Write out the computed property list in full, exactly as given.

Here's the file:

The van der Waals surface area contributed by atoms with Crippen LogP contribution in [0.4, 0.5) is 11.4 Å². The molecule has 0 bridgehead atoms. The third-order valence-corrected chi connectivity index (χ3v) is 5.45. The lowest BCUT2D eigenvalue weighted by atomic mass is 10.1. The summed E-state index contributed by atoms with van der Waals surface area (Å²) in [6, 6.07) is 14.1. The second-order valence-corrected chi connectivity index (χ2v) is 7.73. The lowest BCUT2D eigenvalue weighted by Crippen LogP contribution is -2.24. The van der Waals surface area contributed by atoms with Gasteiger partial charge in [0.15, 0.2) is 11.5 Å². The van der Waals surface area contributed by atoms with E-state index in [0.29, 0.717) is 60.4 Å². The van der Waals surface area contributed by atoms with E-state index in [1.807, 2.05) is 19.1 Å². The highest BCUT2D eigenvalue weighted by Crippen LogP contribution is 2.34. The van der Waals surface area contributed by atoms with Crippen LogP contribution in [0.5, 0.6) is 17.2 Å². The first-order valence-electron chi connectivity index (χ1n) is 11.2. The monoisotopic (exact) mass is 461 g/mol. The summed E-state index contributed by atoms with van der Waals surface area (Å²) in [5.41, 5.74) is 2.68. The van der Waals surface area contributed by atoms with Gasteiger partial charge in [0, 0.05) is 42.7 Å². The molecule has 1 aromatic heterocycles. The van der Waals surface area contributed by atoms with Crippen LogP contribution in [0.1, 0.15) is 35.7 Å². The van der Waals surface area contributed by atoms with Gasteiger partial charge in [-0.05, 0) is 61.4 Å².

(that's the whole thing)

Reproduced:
The van der Waals surface area contributed by atoms with Crippen LogP contribution in [0.4, 0.5) is 11.4 Å². The molecule has 0 bridgehead atoms. The third-order valence-corrected chi connectivity index (χ3v) is 5.45. The lowest BCUT2D eigenvalue weighted by atomic mass is 10.1. The summed E-state index contributed by atoms with van der Waals surface area (Å²) in [6, 6.07) is 14.1. The second-order valence-corrected chi connectivity index (χ2v) is 7.73. The lowest BCUT2D eigenvalue weighted by Crippen LogP contribution is -2.24. The van der Waals surface area contributed by atoms with Gasteiger partial charge in [0.15, 0.2) is 11.5 Å². The van der Waals surface area contributed by atoms with E-state index in [0.29, 0.717) is 60.4 Å². The van der Waals surface area contributed by atoms with E-state index in [1.807, 2.05) is 19.1 Å². The highest BCUT2D eigenvalue weighted by Crippen LogP contribution is 2.34. The van der Waals surface area contributed by atoms with Crippen LogP contribution in [0.5, 0.6) is 17.2 Å². The first-order valence-electron chi connectivity index (χ1n) is 11.2. The monoisotopic (exact) mass is 461 g/mol. The summed E-state index contributed by atoms with van der Waals surface area (Å²) in [5.41, 5.74) is 2.68. The van der Waals surface area contributed by atoms with Gasteiger partial charge in [0, 0.05) is 42.7 Å². The molecule has 1 aromatic heterocycles. The van der Waals surface area contributed by atoms with Crippen LogP contribution in [0.1, 0.15) is 35.7 Å². The van der Waals surface area contributed by atoms with Gasteiger partial charge in [-0.05, 0) is 61.4 Å².